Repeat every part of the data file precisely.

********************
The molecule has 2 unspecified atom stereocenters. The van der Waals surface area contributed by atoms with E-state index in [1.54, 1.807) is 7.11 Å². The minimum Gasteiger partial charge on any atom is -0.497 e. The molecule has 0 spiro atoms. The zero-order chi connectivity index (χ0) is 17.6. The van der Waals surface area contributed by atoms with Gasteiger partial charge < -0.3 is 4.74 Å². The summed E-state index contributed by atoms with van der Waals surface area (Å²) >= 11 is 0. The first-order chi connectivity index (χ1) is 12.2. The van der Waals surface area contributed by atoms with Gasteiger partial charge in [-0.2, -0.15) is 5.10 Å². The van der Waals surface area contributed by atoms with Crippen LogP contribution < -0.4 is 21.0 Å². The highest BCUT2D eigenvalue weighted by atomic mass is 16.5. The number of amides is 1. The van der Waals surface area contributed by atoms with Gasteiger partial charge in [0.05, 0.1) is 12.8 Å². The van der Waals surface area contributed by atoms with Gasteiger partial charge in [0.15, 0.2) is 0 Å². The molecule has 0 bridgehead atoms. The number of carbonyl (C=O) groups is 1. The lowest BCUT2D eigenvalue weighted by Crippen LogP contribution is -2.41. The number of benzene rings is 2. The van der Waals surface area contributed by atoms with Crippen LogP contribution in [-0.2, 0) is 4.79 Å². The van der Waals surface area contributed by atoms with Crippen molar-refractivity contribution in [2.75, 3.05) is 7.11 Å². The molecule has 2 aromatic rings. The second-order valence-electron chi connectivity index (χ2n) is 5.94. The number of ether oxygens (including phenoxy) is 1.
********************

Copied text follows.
The molecule has 2 unspecified atom stereocenters. The van der Waals surface area contributed by atoms with E-state index in [1.54, 1.807) is 7.11 Å². The minimum Gasteiger partial charge on any atom is -0.497 e. The molecule has 0 spiro atoms. The zero-order chi connectivity index (χ0) is 17.6. The van der Waals surface area contributed by atoms with Gasteiger partial charge < -0.3 is 4.74 Å². The summed E-state index contributed by atoms with van der Waals surface area (Å²) >= 11 is 0. The first-order chi connectivity index (χ1) is 12.2. The van der Waals surface area contributed by atoms with Gasteiger partial charge in [-0.2, -0.15) is 5.10 Å². The van der Waals surface area contributed by atoms with Crippen LogP contribution < -0.4 is 21.0 Å². The highest BCUT2D eigenvalue weighted by atomic mass is 16.5. The number of amides is 1. The van der Waals surface area contributed by atoms with Gasteiger partial charge in [0.05, 0.1) is 12.8 Å². The van der Waals surface area contributed by atoms with Gasteiger partial charge in [0.15, 0.2) is 0 Å². The molecule has 0 bridgehead atoms. The number of carbonyl (C=O) groups is 1. The lowest BCUT2D eigenvalue weighted by Crippen LogP contribution is -2.41. The number of benzene rings is 2. The van der Waals surface area contributed by atoms with Crippen LogP contribution in [-0.2, 0) is 4.79 Å². The van der Waals surface area contributed by atoms with Crippen molar-refractivity contribution in [2.75, 3.05) is 7.11 Å². The molecule has 2 aromatic rings. The second-order valence-electron chi connectivity index (χ2n) is 5.94. The number of ether oxygens (including phenoxy) is 1.